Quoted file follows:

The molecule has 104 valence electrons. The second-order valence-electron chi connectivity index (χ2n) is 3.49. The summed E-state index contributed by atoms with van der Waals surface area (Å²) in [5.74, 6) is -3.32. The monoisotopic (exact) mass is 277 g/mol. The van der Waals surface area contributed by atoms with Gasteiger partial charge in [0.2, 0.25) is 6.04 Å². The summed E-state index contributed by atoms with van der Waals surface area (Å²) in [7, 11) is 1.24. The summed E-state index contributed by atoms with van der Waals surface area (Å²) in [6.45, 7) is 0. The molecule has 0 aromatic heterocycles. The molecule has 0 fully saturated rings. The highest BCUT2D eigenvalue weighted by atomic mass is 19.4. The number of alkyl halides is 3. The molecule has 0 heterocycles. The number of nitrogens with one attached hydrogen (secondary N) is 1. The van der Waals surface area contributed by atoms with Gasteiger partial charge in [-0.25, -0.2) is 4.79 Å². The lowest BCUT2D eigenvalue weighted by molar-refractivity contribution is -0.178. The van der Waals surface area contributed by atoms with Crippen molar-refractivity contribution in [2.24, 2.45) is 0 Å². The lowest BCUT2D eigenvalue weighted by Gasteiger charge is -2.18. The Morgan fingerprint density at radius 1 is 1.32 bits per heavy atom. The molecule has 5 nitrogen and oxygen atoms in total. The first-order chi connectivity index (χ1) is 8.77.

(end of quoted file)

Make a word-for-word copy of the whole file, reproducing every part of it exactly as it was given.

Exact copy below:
The molecule has 104 valence electrons. The second-order valence-electron chi connectivity index (χ2n) is 3.49. The summed E-state index contributed by atoms with van der Waals surface area (Å²) in [5.74, 6) is -3.32. The monoisotopic (exact) mass is 277 g/mol. The van der Waals surface area contributed by atoms with Gasteiger partial charge in [0.2, 0.25) is 6.04 Å². The summed E-state index contributed by atoms with van der Waals surface area (Å²) in [7, 11) is 1.24. The summed E-state index contributed by atoms with van der Waals surface area (Å²) in [6.45, 7) is 0. The molecule has 0 aromatic heterocycles. The molecule has 0 fully saturated rings. The highest BCUT2D eigenvalue weighted by atomic mass is 19.4. The number of alkyl halides is 3. The molecule has 0 heterocycles. The number of nitrogens with one attached hydrogen (secondary N) is 1. The van der Waals surface area contributed by atoms with Gasteiger partial charge in [-0.25, -0.2) is 4.79 Å². The lowest BCUT2D eigenvalue weighted by molar-refractivity contribution is -0.178. The van der Waals surface area contributed by atoms with Crippen molar-refractivity contribution in [2.24, 2.45) is 0 Å². The lowest BCUT2D eigenvalue weighted by Gasteiger charge is -2.18. The Morgan fingerprint density at radius 1 is 1.32 bits per heavy atom. The molecule has 5 nitrogen and oxygen atoms in total. The first-order chi connectivity index (χ1) is 8.77.